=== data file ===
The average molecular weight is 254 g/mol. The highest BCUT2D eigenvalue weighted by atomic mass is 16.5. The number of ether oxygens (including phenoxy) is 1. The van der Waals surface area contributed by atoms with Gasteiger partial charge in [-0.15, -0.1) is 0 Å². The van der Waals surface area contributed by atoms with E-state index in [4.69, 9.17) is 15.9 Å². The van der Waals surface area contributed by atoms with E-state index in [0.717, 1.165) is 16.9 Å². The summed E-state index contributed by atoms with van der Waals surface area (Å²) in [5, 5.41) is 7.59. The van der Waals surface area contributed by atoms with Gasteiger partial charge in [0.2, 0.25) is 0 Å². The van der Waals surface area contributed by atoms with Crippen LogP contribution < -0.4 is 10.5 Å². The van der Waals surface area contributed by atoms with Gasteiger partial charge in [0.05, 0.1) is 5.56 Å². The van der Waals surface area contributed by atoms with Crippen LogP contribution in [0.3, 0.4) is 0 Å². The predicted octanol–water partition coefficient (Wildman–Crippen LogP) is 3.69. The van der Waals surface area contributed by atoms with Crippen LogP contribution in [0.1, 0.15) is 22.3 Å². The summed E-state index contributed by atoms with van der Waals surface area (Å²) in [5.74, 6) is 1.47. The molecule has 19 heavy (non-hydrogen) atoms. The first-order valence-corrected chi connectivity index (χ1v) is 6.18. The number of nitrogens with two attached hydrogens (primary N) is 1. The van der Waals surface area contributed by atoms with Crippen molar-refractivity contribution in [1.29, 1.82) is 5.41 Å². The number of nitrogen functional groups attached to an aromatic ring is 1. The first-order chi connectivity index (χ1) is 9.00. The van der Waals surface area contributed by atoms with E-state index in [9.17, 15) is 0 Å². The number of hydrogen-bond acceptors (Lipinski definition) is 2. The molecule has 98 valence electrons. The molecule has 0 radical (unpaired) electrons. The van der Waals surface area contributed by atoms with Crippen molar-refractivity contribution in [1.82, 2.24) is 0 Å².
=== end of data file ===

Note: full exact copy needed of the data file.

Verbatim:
The average molecular weight is 254 g/mol. The highest BCUT2D eigenvalue weighted by atomic mass is 16.5. The number of ether oxygens (including phenoxy) is 1. The van der Waals surface area contributed by atoms with Gasteiger partial charge in [-0.15, -0.1) is 0 Å². The van der Waals surface area contributed by atoms with E-state index in [4.69, 9.17) is 15.9 Å². The van der Waals surface area contributed by atoms with E-state index in [0.717, 1.165) is 16.9 Å². The summed E-state index contributed by atoms with van der Waals surface area (Å²) in [5, 5.41) is 7.59. The van der Waals surface area contributed by atoms with Gasteiger partial charge in [0.2, 0.25) is 0 Å². The van der Waals surface area contributed by atoms with Crippen LogP contribution < -0.4 is 10.5 Å². The van der Waals surface area contributed by atoms with Gasteiger partial charge in [0.05, 0.1) is 5.56 Å². The van der Waals surface area contributed by atoms with Crippen LogP contribution in [0.3, 0.4) is 0 Å². The predicted octanol–water partition coefficient (Wildman–Crippen LogP) is 3.69. The van der Waals surface area contributed by atoms with Crippen LogP contribution in [0.1, 0.15) is 22.3 Å². The summed E-state index contributed by atoms with van der Waals surface area (Å²) in [5.74, 6) is 1.47. The molecule has 19 heavy (non-hydrogen) atoms. The first-order valence-corrected chi connectivity index (χ1v) is 6.18. The number of nitrogens with two attached hydrogens (primary N) is 1. The van der Waals surface area contributed by atoms with Crippen molar-refractivity contribution in [1.29, 1.82) is 5.41 Å². The number of nitrogen functional groups attached to an aromatic ring is 1. The first-order chi connectivity index (χ1) is 9.00. The van der Waals surface area contributed by atoms with E-state index in [9.17, 15) is 0 Å². The number of hydrogen-bond acceptors (Lipinski definition) is 2. The molecule has 98 valence electrons. The molecule has 0 radical (unpaired) electrons. The van der Waals surface area contributed by atoms with Crippen molar-refractivity contribution in [1.82, 2.24) is 0 Å².